Talking TV: News Literacy Project Targets A Threat To Democracy

Next week is National News Literacy Week, and the News Literacy Project’s Peter Adams and Hannah Covington share tips on what TV newsrooms can do every day to help better equip their viewers with critical skills while building trust. A full transcript of the conversation is included.

National News Literacy Week arrives Jan. 22, and it has never been more urgently needed. Social media channels are flooded with mis- and disinformation. Justified or not, growing swaths of the electorate harbor sweeping distrust of TV news.

The News Literacy Project, which sponsors the week’s events, is a nonprofit, nonpartisan educational organization dedicated to promoting news literacy as a foundational component of a healthy democracy. While much of its work is pivoted to classroom education, it also offers plenty of resources for adults to sharpen their critical media consumption.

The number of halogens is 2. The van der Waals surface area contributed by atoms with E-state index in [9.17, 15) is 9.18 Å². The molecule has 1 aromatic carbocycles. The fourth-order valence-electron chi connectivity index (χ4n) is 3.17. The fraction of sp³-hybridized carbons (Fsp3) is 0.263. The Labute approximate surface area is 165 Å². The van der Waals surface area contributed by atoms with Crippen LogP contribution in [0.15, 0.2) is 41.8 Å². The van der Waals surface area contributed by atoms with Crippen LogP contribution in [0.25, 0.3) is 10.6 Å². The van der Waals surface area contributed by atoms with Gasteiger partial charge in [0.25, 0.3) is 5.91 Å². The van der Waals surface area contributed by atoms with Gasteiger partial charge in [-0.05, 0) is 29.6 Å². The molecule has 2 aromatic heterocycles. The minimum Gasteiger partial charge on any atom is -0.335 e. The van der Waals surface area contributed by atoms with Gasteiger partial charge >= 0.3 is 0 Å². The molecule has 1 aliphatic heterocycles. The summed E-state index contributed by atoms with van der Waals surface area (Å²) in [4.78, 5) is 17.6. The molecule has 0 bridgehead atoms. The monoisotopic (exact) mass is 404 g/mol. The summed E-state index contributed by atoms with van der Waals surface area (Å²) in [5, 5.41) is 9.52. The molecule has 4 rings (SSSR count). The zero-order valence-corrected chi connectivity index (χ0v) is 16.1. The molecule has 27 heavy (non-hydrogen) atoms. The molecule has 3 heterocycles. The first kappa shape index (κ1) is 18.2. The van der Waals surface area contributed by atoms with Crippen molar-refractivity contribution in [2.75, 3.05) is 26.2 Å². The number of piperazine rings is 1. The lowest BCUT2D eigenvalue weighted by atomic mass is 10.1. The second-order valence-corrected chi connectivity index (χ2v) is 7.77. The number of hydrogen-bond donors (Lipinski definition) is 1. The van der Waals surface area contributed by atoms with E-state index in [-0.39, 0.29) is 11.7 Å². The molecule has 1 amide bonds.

In this Talking TV conversation, Peter Adams, the organization’s SVP of research and design, and Hannah Covington, its director of education design, underscore the urgency of news literacy efforts in a critical election year and share ideas that TV newsrooms can incorporate into their daily practice to foster more transparency, amplifying viewer awareness and trust.

Episode transcript below, edited for clarity.

Michael Depp: Next week — from Jan. 22nd to 26, specifically — will be the fifth annual National News Literacy Week. It’s organized by the News Literacy Project, a nonprofit, nonpartisan education organization devoted to advancing news literacy in America, thus making for a better-informed electorate and a stronger democracy.

I’m Michael Depp, editor of TVNewsCheck, and this is Talking TV, our weekly video podcast. Today, I’m with the News Literacy Project’s Peter Adams, SVP of research and design, and Hannah Covington, director of education design. We’ll talk about what the organization is doing pragmatically to promote news literacy with both students and the general news consuming populace. Perhaps even more important to the audience of this podcast, we’ll discuss what every TV news organization can do towards that goal, hopefully rebuilding trust with audiences in the process. We’ll be right back with that conversation.